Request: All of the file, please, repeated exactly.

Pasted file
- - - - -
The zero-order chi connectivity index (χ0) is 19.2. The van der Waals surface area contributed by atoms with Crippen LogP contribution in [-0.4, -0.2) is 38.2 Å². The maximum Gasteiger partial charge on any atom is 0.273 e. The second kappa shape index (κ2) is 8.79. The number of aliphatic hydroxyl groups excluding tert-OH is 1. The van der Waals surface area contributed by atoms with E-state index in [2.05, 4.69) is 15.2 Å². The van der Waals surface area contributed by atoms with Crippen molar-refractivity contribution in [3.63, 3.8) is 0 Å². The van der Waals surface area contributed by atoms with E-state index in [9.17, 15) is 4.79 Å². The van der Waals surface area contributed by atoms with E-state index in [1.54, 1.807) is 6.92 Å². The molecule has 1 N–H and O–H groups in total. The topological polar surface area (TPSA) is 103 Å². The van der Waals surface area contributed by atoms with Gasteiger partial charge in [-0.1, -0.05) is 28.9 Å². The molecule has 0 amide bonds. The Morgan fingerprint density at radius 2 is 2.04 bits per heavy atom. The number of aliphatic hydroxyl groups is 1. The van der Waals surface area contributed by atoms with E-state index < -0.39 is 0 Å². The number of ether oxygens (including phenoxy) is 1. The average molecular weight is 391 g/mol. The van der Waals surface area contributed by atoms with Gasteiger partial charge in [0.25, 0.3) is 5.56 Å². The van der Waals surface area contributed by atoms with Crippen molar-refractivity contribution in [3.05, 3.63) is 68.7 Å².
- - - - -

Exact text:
The zero-order chi connectivity index (χ0) is 19.2. The van der Waals surface area contributed by atoms with Crippen LogP contribution in [-0.4, -0.2) is 38.2 Å². The maximum Gasteiger partial charge on any atom is 0.273 e. The second kappa shape index (κ2) is 8.79. The number of aliphatic hydroxyl groups excluding tert-OH is 1. The van der Waals surface area contributed by atoms with E-state index in [2.05, 4.69) is 15.2 Å². The van der Waals surface area contributed by atoms with Crippen molar-refractivity contribution in [3.63, 3.8) is 0 Å². The van der Waals surface area contributed by atoms with E-state index in [9.17, 15) is 4.79 Å². The van der Waals surface area contributed by atoms with E-state index in [1.54, 1.807) is 6.92 Å². The molecule has 1 N–H and O–H groups in total. The topological polar surface area (TPSA) is 103 Å². The van der Waals surface area contributed by atoms with Gasteiger partial charge in [-0.1, -0.05) is 28.9 Å². The molecule has 0 amide bonds. The Morgan fingerprint density at radius 2 is 2.04 bits per heavy atom. The number of aliphatic hydroxyl groups is 1. The van der Waals surface area contributed by atoms with E-state index < -0.39 is 0 Å². The number of ether oxygens (including phenoxy) is 1. The average molecular weight is 391 g/mol. The van der Waals surface area contributed by atoms with Gasteiger partial charge in [0.25, 0.3) is 5.56 Å². The van der Waals surface area contributed by atoms with Crippen molar-refractivity contribution in [3.05, 3.63) is 68.7 Å².